Jump to content
Brandon Franks

Black vs Green Nickel Oxide

Recommended Posts

Okay so this is confusing the hell out of me because there are not that many articles about it.

 

All recipes I have call for black nickel oxide. I don't have it, I have green and black is hard to get around me.

 

However,

The density of black is higher than green, but the oxide weight is higher in the green. So, say a recipe calls for 4% black, if I do 4% green, it should be almost equal, right?

 

I had a straight conversion list for oxides, but it fell on my kiln and burned... karma for constantly rushing pots, I guess...

 

https://digitalfire.com/4sight/material/nickel_oxide_green_1967.html

https://digitalfire.com/4sight/material/nickel_oxide_black_1074.html

 

Thanks,

Brandon

 

 

Share this post


Link to post
Share on other sites

Just use the same amount of green nickel oxide as you would use black nickel oxide. If you use nickel carbonate then you need 1 1/2 times as much of that to equal either black or green nickel oxide.

Share this post


Link to post
Share on other sites

I think it's more like 1 and a 1/3rd as much nickel carbonate.  It's 64% NiO whereas black nickel oxide is 90% NiO.  Could be wrong though.

I've never even seen green nickel oxide but apparently it's 100% NiO

Edited by liambesaw

Share this post


Link to post
Share on other sites
7 minutes ago, glazenerd said:

Brandon:

Black nickel oxide is pure, and green is carbonated. Carbonated by US standards means 40% oxide with 60% fluff (carbo)ate.

Nickel ii oxide is green and 100% NiO, nickel III is 90ish percent nio, nickel ii carbonate is around 64% nio

 

Share this post


Link to post
Share on other sites

I've got the molecular weight of nickel carb at 118.702 and the oxide at 74.693 so (after rounding) 74.7/118.7 = 0.63  So reverse that for subbing nickel carb for the oxide. It's my understanding that nickel oxide can be black or green dependent on the processing method.

Share this post


Link to post
Share on other sites
3 hours ago, Brandon Franks said:

Okay so this is confusing the hell out of me because there are not that many articles about it.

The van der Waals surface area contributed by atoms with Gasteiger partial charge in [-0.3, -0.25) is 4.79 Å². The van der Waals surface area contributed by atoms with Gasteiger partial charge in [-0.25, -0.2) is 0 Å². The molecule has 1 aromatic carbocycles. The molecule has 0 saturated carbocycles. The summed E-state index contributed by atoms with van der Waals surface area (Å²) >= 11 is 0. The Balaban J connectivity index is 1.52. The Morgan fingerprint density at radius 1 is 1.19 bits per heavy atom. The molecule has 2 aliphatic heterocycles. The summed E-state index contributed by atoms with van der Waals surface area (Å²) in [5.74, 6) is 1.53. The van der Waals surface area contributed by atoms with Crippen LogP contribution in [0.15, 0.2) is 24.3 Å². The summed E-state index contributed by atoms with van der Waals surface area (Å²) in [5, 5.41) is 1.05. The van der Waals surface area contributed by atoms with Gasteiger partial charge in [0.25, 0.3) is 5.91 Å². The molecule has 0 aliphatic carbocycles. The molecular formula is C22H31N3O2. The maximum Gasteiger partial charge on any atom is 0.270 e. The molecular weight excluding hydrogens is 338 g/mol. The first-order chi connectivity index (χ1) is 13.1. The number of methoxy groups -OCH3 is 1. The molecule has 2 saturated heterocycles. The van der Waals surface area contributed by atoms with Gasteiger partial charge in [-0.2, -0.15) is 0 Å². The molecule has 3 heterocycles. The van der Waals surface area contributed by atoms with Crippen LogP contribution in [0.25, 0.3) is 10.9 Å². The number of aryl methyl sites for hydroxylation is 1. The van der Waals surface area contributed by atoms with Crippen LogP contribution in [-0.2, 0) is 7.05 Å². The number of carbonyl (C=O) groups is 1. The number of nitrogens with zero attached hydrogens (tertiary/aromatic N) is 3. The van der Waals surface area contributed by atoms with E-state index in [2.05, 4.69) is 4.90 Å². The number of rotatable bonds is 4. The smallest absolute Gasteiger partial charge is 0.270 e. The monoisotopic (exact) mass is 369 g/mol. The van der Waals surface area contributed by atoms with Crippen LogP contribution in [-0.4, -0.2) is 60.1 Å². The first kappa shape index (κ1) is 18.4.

All recipes I have call for black nickel oxide. I don't have it, I have green and black is hard to get around me.

 

However,

The density of black is higher than green, but the oxide weight is higher in the green. So, say a recipe calls for 4% black, if I do 4% green, it should be almost equal, right?

 

I had a straight conversion list for oxides, but it fell on my kiln and burned... karma for constantly rushing pots, I guess...

 

 

This may help as a resource in the future,
You can often go to Glazy.org, select materials and type in NIO for Nickel. From there often the various forms will show up. From that point if something needs to be converted  to an equivalent 100% form divide  the 100% recipe requirement by the concentration percentage of the carbonate  in this case gets the carbonate equivalent of the oxide. So 10 grams of the oxide would be equal to 10 / . 62930 or 15.89 g of the carbonate.

Sorry, math challenged tonight! Can also be 10X 1.62930 (add a one to the concentration, not the LOI for those who don’t want to divide)

785DF9DE-C215-432C-9B13-F4491001663F.jpeg.9b4c101ec2c72ef2e2159e491f1f31e4.jpeg
 

5CDE85A6-9513-456B-8885-C4E0D81F1CD2.jpeg.fd2ad54efec73c3fa66d03ff28640fef.jpeg

 

Edited by Bill Kielb

Share this post


Link to post
Share on other sites
24 minutes ago, Bill Kielb said:

This may help as a resource in the future,
You can often go to Glazy.org, select materials and type in NIO for Nickel. From there often the various forms will show up. From that point if something needs to be converted  to an equivalent 100% form multiply the 100% recipe requirement by 1 plus the LOI or 1.3707 in this case gets the carbonate equivalent of the oxide. So 10 grams of the oxide would be equal to 10x1.3707 or 13.707 g of the carbonate.

785DF9DE-C215-432C-9B13-F4491001663F.jpeg.9b4c101ec2c72ef2e2159e491f1f31e4.jpeg

 

EE9CCDD7-FEF7-4E58-B0B4-8DBD3FE2DF31.jpeg

Thats super helpful, I am familiar with glazy but was unaware about this.

 

Thanks a lot,

Brandon 

Share this post


Link to post
Share on other sites
26 minutes ago, Brandon Franks said:

Thats super helpful, I am familiar with glazy but was unaware about this.

 

Thanks a lot,

Brandon 

@Brandon Franks
Whoops, had to fix that! Use the corrected above. Post in a sec. Sorry forgot my math!

The Glazy resource is handy so at least that’s something that won’t fall into the kiln . (hopefully)

Edited by Bill Kielb

Share this post


Link to post
Share on other sites

Join the conversation

You can post now and register later. If you have an account, sign in now to post with your account.

Guest
Reply to this topic...

×   Pasted as rich text.   Paste as plain text instead

  Only 75 emoji are allowed.

×   Your link has been automatically embedded.   Display as a link instead

×   Your previous content has been restored.   Clear editor

×   You cannot paste images directly. Upload or insert images from URL.


×
×
  • Create New...

Important Information

By using this site, you agree to our Terms of Use.